Remember too the first required benchmark test does not come until ending 3rd grade. There is a lot of overlap and duplication in institutional school subjects during the primary (kindergarten through 3rd) grades to try to accommodate the different readiness of young children who've entered the public school system early.
The main idea here is don't get hung up on the idea of grade level. It is an arbitrary measurement imposed by a government system that does not account for individual growth or readiness.
Instead, always work your child to the level he/she needs, per subject for mastery, but notify the state at a level you think reasonable for the child's overall maturity and development.
Be aware that unless you can provide medical or special education validation for further delay**, the State of Oregon will expect your child to be in some form of formal schooling, either public, private, or homeschool, no later then when they turn 6 years of age by September 1st under Oregon's Compulsory Attendance laws.
Homeschooling with Disabilities
Children with special learning needs often benefit from the flexible structure of homeschooling. OCEANetwork offers suggestions and guidance for those parents homeschooling children who have special needs. Oregon allows two different pathways for children with special needs, either a public school supervised Independent Development Program (IDP) or a privately supervised Personalized Development Plan (PDP). You can see the Oregon statute summary of those pathways from the Oregon Department of Education. To help find local resources to build your plan team, please also see our Testing and Counseling page.
Testing Requirements for Homeschoolers
A quick summary of this law is: All homeschooled children must take a nationally standardized test by ending grades 3rd, 5th, 8th and 10th. The end of the school year is considered no later than August 15th (thus that is the deadline for a testing year). There's an 18-month grace period for children who have been pulled from private or public institutions.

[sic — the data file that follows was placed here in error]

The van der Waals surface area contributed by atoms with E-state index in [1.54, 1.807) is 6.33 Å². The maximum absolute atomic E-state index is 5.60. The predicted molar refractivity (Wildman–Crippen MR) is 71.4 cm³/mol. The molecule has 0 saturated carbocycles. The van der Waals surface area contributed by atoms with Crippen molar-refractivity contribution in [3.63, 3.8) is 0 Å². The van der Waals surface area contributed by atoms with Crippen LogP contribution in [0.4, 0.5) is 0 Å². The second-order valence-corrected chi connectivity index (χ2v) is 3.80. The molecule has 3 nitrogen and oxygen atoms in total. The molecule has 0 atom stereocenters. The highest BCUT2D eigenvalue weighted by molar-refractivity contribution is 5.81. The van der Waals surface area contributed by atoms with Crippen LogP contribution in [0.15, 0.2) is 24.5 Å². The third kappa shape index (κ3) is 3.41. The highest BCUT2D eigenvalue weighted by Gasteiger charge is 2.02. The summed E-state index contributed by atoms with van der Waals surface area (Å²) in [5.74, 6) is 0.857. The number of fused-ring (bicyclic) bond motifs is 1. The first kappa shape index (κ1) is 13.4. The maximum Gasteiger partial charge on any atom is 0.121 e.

Students who wish to participate in sports through the public school system will be required to test in the spring to meet eligibility rules (although it has been reported that some school districts are somewhat lax about the need to qualify with repetitive annual testing).
Go to Oregon Department of Education Homeschooling Guidelines for a full explanation of the testing law.
Which Tests Are Used
Currently, homeschoolers are given a choice of five state approved tests. Please note that the test types can change as publishers revise names.
The CBTS Terra Nova of basic skills, the Iowa Basics (ITBS), the McGraw-Hill Common Core, and the Stanford Achievement series.
Several of the approved test batteries cover only basic skills, ie: reading comprehension, English, and math, while others include these basic skills and add sections in social studies, science, and citizenship.
We recommend if at all possible only taking a basic survey skills test, such as the Terra Nova, that covers reading and math rather than a fuller battery test which includes multiple subjects to avoid having the timing of most of your schooling subjects determined by standardized test scopes.
The reality is that to a certain degree you do end up teaching to the test, or at least checking to make sure you've covered the subjects that will be tested for that year. Reading and math are fairly generic in their sequencing of concepts, however, there is much variation in science, social studies, and history. Also, science, social studies, and history can allow for more politically correct topics approved by state agendas.
Test Administration (Who Gives the Tests)
The tests must be administered by a state-approved, neutral test giver. See our Testing and Counseling section for a list of qualified test givers. Also contact or go to the website of your local Educational Service District which will have a list of current test providers. (See OCEANetwork's chart of ESD offices.)